Monday, October 10, 2011






AL DAVIS
The world of professional sports lost another icon Saturday with the death of Al Davis.
Davis, the public face of the Oaklabd Raiders and briefly the commissioner of the AFL, died in his home in Oakland. A controversial character in the NFL since the early 1960s, Davis was a frequent subject of Jim Murray columns.
Let's take a look back at Jim Murray's column from June 25, 1995, about the Raiders' departure from Los Angeles.

SUNDAY, JUNE 25, 1995, SPORTS
Copyright 1995/THE TIMES MIRROR COMPANY

JIM MURRAY

Al Proves Them Wrong: You Can Go Home Again

   Well, goodby, Al. Turn off the lights when you leave. I'm sorry it had to come to this. Come back and see us sometime. Write if you feel like it.
   Leave the key under the mat. Don't leave mad. But take your team with you, will you?
   Sorry it didn't work out. But you know how these things are. Win a few, lose a few.
   Going back where you came from, hey? That's new! How interesting! What happens now? Do the Washington Redskins go back to Boston? That's where they started. Do the Arizona Cardinals become the Chicago Cardinals again? That's what they were before they became the St. Louis Cardinals, then the Arizona ones.
   Do the Indianapolis Colts become the Baltimore Colts again? Or do they become the Dallas Texans? You remember, that's what they were. And before that, the New York Bulldogs. Ted Collins' team. You remember, Kate Smith's manager. And husband.
   Where do the Rams go back to? Cleveland, where they originated? Anaheim, where they moved in 1980? Or Los Angeles, where they moved in 1946?
   The NFL has been a federation of Bedouins from the start. Heck, the Chicago Bears were the Decatur Staleys, if you want to go back that far. Their purpose on earth was not to go to a Super Bowl but to sell starch.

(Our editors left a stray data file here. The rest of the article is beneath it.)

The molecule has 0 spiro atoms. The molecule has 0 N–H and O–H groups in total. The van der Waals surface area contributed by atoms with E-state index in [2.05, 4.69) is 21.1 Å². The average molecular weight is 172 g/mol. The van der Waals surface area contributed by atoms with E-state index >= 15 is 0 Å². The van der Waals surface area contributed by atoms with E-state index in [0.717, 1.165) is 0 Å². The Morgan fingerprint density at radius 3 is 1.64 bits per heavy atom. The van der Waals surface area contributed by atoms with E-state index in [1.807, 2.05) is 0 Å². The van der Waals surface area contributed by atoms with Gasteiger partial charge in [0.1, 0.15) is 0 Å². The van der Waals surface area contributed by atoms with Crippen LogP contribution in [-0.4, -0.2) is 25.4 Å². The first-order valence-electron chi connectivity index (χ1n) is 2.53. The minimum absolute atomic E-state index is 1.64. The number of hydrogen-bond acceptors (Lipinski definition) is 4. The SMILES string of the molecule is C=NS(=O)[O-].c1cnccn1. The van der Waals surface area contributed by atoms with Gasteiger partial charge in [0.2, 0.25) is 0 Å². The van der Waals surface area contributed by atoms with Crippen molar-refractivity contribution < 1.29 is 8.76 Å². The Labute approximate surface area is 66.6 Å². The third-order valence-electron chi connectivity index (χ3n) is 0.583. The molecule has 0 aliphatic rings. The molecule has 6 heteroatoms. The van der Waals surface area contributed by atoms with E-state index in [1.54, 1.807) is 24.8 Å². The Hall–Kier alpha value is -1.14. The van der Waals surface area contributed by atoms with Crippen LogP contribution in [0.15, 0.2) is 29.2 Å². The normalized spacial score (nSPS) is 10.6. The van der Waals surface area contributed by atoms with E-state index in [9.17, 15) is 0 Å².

Things haven't changed much. The goal of football today is to sell luxury boxes, right, Al?
   We in the Los Angeles area have now lost two professional teams in a span of a few months. A shocking state of affairs, Al, but no your concern, eh?
   It used to be, they would be bucking a trend. The rest of the country was trying to get to Southern California, not out of it. If you don't believe it, just look at the record: When I came to this state all those years ago, the population was a little over 8 million. Today, it's 32 million. One of the great mass migrations of history.
   You have to ask yourself, are the Dodgers next? The Lakers want out too?
   Of course, Al, you are the first one to go back to square one, your roots. And the author, Thomas Wolfe, no less, warned "You Can't Go Home Again." But what does he know?
   A lot of guys are going to say "Good riddance, Al. And take all those motorcycle gangs and tattooed ruffians with you, with their black leather jackets and jackboots."
   But the departure of a sports franchise is like a death in the family, Al. Particularly to a sportswriter with a deadline. Particularly to the hotel or restaurant industry. A TV network. A concessionaire. The limousine business. Ticket scalpers.